British Cycling staff carried out unauthorised doping tests on elite riders in 2011, an investigation by an anti-doping body has revealed.
The World Anti-Doping Agency (WADA) launched an investigation following media reports in March 2021 that alleged British Cycling staff carried out internal tests after a prominent rider had trace amounts of a banned substance in their system.
Dubbed ‘Operation Echo,’ the summary report from the investigation was published on Tuesday evening (October 19), as WADA found that former British Cycling staff did break anti-doping rules by carrying out unauthorised tests on elite riders for the anabolic steroid nandralone. The tests were carried out as part of a study into the potential contamination of supplements.
WADA said that the samples from riders were collected by BC staff, not official doping control officers, and riders were told that the results would never be shared with UK Anti-Doping.
The investigation also revealed that the samples were analysed by a non-WADA accredited laboratory and that UKAD was never received the results, while at least one UKAD employee was aware of the study.
WADA said that UKAD and British Cycling will face no further action, as all those who were involved in the events of 2011 are no longer employed at UKAD or British Cycling, while UKAD said that no riders tested positive for nandrolone during the study.
In a statement, WADA director Gunter Younger said: “Operation Echo confirmed potential wrongdoing by individuals in both British Cycling and UKAD at that time.
“Operation Echo makes no corrective recommendations as those involved in the events of 2011 are no longer employed by UKAD, and UKAD has already put safeguards in place to avoid a repeat occurrence. It is important to acknowledge that WADA I&I [Intelligence and Investigations Department] received the full cooperation and transparency of British Cycling and UKAD throughout our investigation.”
British Cycling under scrutiny in recent years after former doctor at the national governing body Richard Freeman ordered banned testosterone to the BC headquarters in 2011.
Freeman has since been struck off the medical register.
In the wake of Freeman’s medical tribunal, WADA launched its investigation into claims that BC carried out its own internal drug testing after a prominent rider allegedly tested positive for trace amounts of nandralone.
In response to the WADA report, British Cycling said: "We would like to thank the World Anti-Doping Agency for their efforts in reviewing this matter. The study covered by the WADA review took place over a decade ago but it is vital that any concerns regarding the decision-making processes of anti-doping authorities are properly scrutinised whenever they are raised.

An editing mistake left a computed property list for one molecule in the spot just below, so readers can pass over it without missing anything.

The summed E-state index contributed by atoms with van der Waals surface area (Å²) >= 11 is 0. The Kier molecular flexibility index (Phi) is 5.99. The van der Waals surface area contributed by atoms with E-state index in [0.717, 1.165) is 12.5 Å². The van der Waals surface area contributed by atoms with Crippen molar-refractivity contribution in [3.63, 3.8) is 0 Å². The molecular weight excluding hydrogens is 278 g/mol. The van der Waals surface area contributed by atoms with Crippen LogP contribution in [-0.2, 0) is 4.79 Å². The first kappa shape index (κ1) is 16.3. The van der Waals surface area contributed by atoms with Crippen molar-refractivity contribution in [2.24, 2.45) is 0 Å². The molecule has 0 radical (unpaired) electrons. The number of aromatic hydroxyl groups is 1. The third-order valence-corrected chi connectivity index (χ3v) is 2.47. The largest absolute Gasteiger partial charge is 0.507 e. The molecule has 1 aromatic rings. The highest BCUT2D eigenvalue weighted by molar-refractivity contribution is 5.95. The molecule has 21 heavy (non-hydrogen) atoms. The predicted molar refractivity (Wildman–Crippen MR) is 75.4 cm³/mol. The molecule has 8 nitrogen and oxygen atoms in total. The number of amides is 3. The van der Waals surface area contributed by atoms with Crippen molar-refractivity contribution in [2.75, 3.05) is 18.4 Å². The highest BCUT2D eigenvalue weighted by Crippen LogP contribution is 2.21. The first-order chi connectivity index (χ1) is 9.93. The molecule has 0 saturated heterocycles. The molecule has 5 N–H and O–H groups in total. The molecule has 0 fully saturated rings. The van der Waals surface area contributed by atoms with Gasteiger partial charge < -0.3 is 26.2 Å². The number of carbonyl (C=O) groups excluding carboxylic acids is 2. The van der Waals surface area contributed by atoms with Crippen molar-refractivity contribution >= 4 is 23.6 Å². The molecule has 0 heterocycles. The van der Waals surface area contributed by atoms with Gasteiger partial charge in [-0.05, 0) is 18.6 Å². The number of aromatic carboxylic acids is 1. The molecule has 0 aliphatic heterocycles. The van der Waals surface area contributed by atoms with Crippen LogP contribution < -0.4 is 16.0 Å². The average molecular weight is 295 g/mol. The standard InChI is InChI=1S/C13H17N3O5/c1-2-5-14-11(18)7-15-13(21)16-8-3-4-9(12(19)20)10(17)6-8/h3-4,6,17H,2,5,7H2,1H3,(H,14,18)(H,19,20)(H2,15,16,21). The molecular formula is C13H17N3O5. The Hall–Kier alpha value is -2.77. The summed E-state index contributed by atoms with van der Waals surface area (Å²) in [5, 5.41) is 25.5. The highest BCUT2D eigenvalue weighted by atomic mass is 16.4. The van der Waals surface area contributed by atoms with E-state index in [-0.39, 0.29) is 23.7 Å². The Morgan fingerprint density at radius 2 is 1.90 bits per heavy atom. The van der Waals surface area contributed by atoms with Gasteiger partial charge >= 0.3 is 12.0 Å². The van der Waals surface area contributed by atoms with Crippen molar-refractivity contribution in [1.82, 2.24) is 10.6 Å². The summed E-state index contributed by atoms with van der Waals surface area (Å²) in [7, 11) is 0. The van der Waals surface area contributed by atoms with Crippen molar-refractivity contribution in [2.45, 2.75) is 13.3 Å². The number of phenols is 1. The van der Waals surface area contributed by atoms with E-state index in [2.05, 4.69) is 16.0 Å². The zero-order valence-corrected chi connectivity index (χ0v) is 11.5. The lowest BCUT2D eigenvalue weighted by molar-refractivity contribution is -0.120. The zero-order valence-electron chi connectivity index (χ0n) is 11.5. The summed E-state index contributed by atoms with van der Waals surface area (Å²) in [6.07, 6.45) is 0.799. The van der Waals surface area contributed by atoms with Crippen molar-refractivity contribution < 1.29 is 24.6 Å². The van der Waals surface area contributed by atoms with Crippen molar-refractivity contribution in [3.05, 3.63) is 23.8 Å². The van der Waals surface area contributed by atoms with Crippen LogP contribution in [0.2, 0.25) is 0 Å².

“We have been very happy to offer WADA our full and wholehearted help and cooperation throughout their review of the 2011 study and we welcome their recognition of the diligence with which we have pursued this responsibility.”
BC said it has made a number of changes to its structure following the events of 2011, including the appointment of a chief medical officer, the creation of a clinical governance committee, achieving Care Quality Commissions status, and the use of electronic medical note-keeping.
BC added: “These improvements demonstrate the standards to which we hold ourselves and which British Cycling members and fans of our sport rightly expect us to achieve.
“Notwithstanding that WADA attached no fault to British Cycling, these improvements mean the 2011 events described in the WADA review could not be repeated at British Cycling today and, while there can be no room for complacency, we are proud of the progress we have made towards our ambition of becoming a world-leading governing body.”
A spokesperson for UKAS said: “We welcome the findings of the World Anti-Doping Agency’s report today into alleged events in 2011. The report makes no recommendations for UKAD to follow, and notes that all samples related to their investigation were negative. The report also notes that the employees involved in the 2011 events are no longer employed by UKAD, and praises UKAD’s ‘diligent cooperation and transparency’ with WADA’s investigation team.
“The report from WADA makes clear that the results of the testing carried out by British Cycling were all negative, and notes the negative results from UKAD’s own extensive testing of British Cycling athletes at that time.
“We agree that anti-doping organisations should be held to the highest standards and we will fully consider the contents of the report, however WADA has not made any recommendations for action by UKAD."
WADA also investigated allegations that UKAD released riders’ biological passports to British Cycling in 2016, and that UKAD allowed two athletes who had returned adverse analytical and were using a contaminated supplement defence to privately test products, with UKAD then allegedly accepting the results of the analysis at a subsequent anti-doping hearing. WADA said it found no evidence to uphold these allegations.
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